In my first official teaching position (which is worthy of its own separate post someday), I was a home instructor for five siblings with severe to moderate disabilities. This job was unique in that I had my own “classroom” on their enclosed back porch/sunroom. My lesson plans for this job were also done in themes: one letter of the alphabet every single week. This was probably not the most logical way to plan because of the complete randomness of apples, angels, and acrobats or raisins, rhyming, and railroads, but for this group of children, it worked. Again, I had to plan for activities covering a wide range of skills: math, pre-reading, writing, music, gross motor and fine motor (I worked with both a physical therapist and an occupational therapist), and speech and language (a speech therapist came once a week too.) The randomness of the alphabet pushed me to stretch my imagination and helped me think outside the box.

In my second year of teaching, I finally had my own classroom in a traditional setting. I was the teacher for the K-3 Self-Contained Special Education Class. The only inclusion in the regular classroom was for music and gym. (I got to teach my own art class!) With this position, I had a very specific curriculum and themes I was required to cover. Each month, I would receive a giant Rubbermaid tote from the curriculum office and inside I would find a huge list of suggested activities and supplies to teach the content. I was able to supplement as I wanted. My planning at the day care came in handy. Some themes I had to teach that year: Oceans, Birds, Plants, Transportation, Colors, and Community Helpers. We also did a school wide theme on America in the month of February.

From there, I moved back home to a middle school DH/MH classroom. This was a new position in the building and I had no supplies, materials, curriculum…just 9 students, 3 aides, 9 desks, and a teacher’s desk. Fortunately, my students had a lot of inclusion time so I did not have as much to plan. I spent three years in this position and I remember these themes two themes as highlights of those years: Holiday Traditions Around the World and Leaders of America.

The next three years…back to a K-5 Resource Room setting and more themes (many repeats from other positions). But three unique themes I will never forget:

  • Houses and Construction – We built gingerbread houses as a culminating activity.
  • Pumpkins – We carved 22 pumpkins at the end of that unit. What a mess! More importantly, what was I thinking?? I have to say, my 5th graders were awesome helpers with the younger kids.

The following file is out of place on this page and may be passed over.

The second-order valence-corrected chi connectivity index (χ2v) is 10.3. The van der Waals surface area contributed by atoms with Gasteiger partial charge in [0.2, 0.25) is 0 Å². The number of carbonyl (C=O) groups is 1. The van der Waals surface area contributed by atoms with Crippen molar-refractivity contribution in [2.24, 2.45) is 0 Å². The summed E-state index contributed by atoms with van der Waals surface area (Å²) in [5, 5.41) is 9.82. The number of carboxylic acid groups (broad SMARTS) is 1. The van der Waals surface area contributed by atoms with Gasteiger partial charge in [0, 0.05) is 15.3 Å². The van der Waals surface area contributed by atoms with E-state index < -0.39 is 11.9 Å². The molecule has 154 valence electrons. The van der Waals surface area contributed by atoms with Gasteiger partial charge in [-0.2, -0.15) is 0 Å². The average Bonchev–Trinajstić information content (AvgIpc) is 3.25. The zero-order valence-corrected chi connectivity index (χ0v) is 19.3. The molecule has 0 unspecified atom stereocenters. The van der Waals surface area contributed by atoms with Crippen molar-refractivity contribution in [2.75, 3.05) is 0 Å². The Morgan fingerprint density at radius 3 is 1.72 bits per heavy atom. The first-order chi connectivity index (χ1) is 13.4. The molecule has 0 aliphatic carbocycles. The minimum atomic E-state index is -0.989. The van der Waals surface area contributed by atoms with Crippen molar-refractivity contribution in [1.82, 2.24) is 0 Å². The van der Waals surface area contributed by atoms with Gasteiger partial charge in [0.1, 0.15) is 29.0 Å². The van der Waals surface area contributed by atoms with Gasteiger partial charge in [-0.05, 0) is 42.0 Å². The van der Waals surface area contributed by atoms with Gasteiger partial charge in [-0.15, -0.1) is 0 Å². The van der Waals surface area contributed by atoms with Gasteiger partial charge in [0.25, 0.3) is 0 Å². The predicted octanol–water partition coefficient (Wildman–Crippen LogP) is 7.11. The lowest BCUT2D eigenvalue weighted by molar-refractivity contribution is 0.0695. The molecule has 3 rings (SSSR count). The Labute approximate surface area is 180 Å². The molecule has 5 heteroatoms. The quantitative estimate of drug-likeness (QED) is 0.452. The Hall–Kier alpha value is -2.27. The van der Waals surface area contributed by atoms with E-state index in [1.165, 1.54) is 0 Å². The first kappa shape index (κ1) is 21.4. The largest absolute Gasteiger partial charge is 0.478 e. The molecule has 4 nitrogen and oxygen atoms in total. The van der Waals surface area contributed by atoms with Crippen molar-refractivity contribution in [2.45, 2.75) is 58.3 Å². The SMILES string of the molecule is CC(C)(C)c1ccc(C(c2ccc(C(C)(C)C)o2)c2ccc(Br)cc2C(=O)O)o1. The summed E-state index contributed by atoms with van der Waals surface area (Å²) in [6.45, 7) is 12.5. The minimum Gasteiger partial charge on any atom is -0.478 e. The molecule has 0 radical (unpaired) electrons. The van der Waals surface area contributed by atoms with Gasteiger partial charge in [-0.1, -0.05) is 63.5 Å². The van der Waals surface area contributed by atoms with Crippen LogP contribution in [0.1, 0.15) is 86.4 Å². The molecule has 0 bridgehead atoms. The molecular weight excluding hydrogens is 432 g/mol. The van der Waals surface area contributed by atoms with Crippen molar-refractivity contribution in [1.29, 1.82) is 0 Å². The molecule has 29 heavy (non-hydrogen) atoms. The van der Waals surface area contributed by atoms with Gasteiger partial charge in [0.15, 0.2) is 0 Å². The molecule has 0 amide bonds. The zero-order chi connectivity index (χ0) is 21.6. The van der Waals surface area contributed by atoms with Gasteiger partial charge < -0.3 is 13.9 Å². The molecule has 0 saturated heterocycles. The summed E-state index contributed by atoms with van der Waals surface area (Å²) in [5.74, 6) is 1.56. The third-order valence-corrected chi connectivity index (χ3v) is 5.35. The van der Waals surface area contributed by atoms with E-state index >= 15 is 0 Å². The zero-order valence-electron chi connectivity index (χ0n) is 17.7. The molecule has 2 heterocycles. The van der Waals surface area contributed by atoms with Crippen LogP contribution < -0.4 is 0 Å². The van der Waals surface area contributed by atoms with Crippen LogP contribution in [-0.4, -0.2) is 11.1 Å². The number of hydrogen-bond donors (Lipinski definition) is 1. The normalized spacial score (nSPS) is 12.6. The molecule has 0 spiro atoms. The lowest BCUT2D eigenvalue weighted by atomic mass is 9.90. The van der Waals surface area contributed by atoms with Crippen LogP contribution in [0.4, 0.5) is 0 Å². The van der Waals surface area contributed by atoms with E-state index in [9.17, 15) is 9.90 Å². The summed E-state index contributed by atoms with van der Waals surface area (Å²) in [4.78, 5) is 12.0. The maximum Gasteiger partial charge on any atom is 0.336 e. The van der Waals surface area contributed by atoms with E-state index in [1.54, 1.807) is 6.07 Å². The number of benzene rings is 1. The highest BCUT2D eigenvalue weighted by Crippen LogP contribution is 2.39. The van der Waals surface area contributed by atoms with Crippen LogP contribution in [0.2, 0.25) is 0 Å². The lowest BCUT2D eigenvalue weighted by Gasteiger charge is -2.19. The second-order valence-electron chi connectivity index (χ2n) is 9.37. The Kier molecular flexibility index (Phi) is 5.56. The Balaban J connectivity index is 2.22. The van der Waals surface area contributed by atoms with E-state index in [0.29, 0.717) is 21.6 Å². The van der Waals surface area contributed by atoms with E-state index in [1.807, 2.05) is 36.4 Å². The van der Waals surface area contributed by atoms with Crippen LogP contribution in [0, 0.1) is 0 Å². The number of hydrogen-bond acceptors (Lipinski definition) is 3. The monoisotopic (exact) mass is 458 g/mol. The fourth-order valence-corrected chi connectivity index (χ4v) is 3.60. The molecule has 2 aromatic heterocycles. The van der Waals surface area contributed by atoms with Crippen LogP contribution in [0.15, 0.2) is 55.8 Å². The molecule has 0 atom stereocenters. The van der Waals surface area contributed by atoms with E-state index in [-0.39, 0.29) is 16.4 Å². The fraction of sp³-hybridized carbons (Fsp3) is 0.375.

• Albuquerque, New Mexico Hot Air Balloon Festival – I could’t live much further from Albuquerque and it probably sounds like a crazy theme but my dad used to live there and had so much interesting information, I went with it. The culminating activity was making 22 paper mache hot air balloons for our own festival, which the whole school was invited to.

My next three years at the middle school level were inclusion and I was at the mercy of the general educations teachers. (Little to no opportunity to do my own thing/theme.)

At the high school level, I was working with students who failed the Ohio Graduation Test and needed additional tutoring. I spent the most time tutoring in Science and Social Studies and it was based on individual needs, which boiled down to “themes” like Plant and Animal Cells, Laws of Motion, and The Industrial Revolution.

And now I am back at the middle school and my perspective on theme has somewhat changed.

A few posts ago, I told you about the novels I use in my Resource Room: The Outsiders, Stargirl, The Giver, and The Boy in the Striped Pajamas.

Four novels, four nine week, and one common theme? Was it possible that a theme could last an entire year?

At the end of the year I ask students: “How are these four books related? Do they have a common theme?”

Here are some of the responses I have gotten in the past three years:

  • “You can’t treat people bad just because they are different.”
  • “People are discriminated against if they are different.”
  • “Everyone should be allowed to be who they want to be.”
  • “Everyone just wants to belong.”
  • “Friendships are the most important thing.”
  • “Sometimes people have to run away from their problems.”
  • “You should accept everyone.”

The definition of theme that we teach in 8th grade is:

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Taken from my “Literary Terms” SMARTNotebook file.

 

It the above themes aren’t amazing life lessons, I don’t know what would be.

For years, I taught in themes, but now I’d like to think I teach life lessons.

What are some of your favorite thematic units?

What thematic unit would you love to do if there was room in your curriculum?

Have you ever had a theme for an entire school year?

Keeping “Classics” vs. The Common Core

For the past three years I have taught Language Arts 8 in a Resource Room setting. Working with students with decoding and reading comprehension skills below grade-level, I am forced to modify the materials and curriculum used by the other Language Arts teachers. Choosing reading material isn’t always easy – it must be high interest and low readability. I feel like I have a pretty good choice of novels and selections from the text book that cover everything I need to cover.